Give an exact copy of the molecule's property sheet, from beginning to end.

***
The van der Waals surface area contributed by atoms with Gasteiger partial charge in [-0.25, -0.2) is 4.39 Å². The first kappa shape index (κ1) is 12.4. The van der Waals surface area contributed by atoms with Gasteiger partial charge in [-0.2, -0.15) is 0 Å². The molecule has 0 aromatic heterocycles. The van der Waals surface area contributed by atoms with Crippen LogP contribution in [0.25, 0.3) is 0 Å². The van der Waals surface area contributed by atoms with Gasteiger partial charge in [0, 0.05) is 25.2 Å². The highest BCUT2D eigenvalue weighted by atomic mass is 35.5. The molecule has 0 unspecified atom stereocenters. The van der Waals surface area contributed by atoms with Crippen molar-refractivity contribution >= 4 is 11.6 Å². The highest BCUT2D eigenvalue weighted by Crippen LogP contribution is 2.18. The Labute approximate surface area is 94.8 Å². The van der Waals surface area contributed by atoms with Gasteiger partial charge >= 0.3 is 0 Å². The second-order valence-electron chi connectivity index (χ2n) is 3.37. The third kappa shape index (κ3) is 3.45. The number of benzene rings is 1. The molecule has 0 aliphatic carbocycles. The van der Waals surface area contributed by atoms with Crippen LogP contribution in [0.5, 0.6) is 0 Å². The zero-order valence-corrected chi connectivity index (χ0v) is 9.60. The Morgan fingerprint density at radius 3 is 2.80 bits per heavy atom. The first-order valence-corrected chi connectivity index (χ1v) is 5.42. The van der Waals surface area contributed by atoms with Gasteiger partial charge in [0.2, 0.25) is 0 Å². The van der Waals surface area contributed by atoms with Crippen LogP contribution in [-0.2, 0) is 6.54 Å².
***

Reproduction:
The van der Waals surface area contributed by atoms with Gasteiger partial charge in [-0.25, -0.2) is 4.39 Å². The first kappa shape index (κ1) is 12.4. The van der Waals surface area contributed by atoms with Gasteiger partial charge in [-0.2, -0.15) is 0 Å². The molecule has 0 aromatic heterocycles. The van der Waals surface area contributed by atoms with Crippen LogP contribution in [0.25, 0.3) is 0 Å². The van der Waals surface area contributed by atoms with Gasteiger partial charge in [0, 0.05) is 25.2 Å². The highest BCUT2D eigenvalue weighted by atomic mass is 35.5. The molecule has 0 unspecified atom stereocenters. The van der Waals surface area contributed by atoms with Crippen molar-refractivity contribution >= 4 is 11.6 Å². The highest BCUT2D eigenvalue weighted by Crippen LogP contribution is 2.18. The Labute approximate surface area is 94.8 Å². The van der Waals surface area contributed by atoms with Gasteiger partial charge >= 0.3 is 0 Å². The second-order valence-electron chi connectivity index (χ2n) is 3.37. The third kappa shape index (κ3) is 3.45. The number of benzene rings is 1. The molecule has 0 aliphatic carbocycles. The van der Waals surface area contributed by atoms with Crippen LogP contribution in [0.5, 0.6) is 0 Å². The zero-order valence-corrected chi connectivity index (χ0v) is 9.60. The Morgan fingerprint density at radius 3 is 2.80 bits per heavy atom. The first-order valence-corrected chi connectivity index (χ1v) is 5.42. The van der Waals surface area contributed by atoms with Gasteiger partial charge in [0.2, 0.25) is 0 Å². The van der Waals surface area contributed by atoms with Crippen LogP contribution in [-0.2, 0) is 6.54 Å².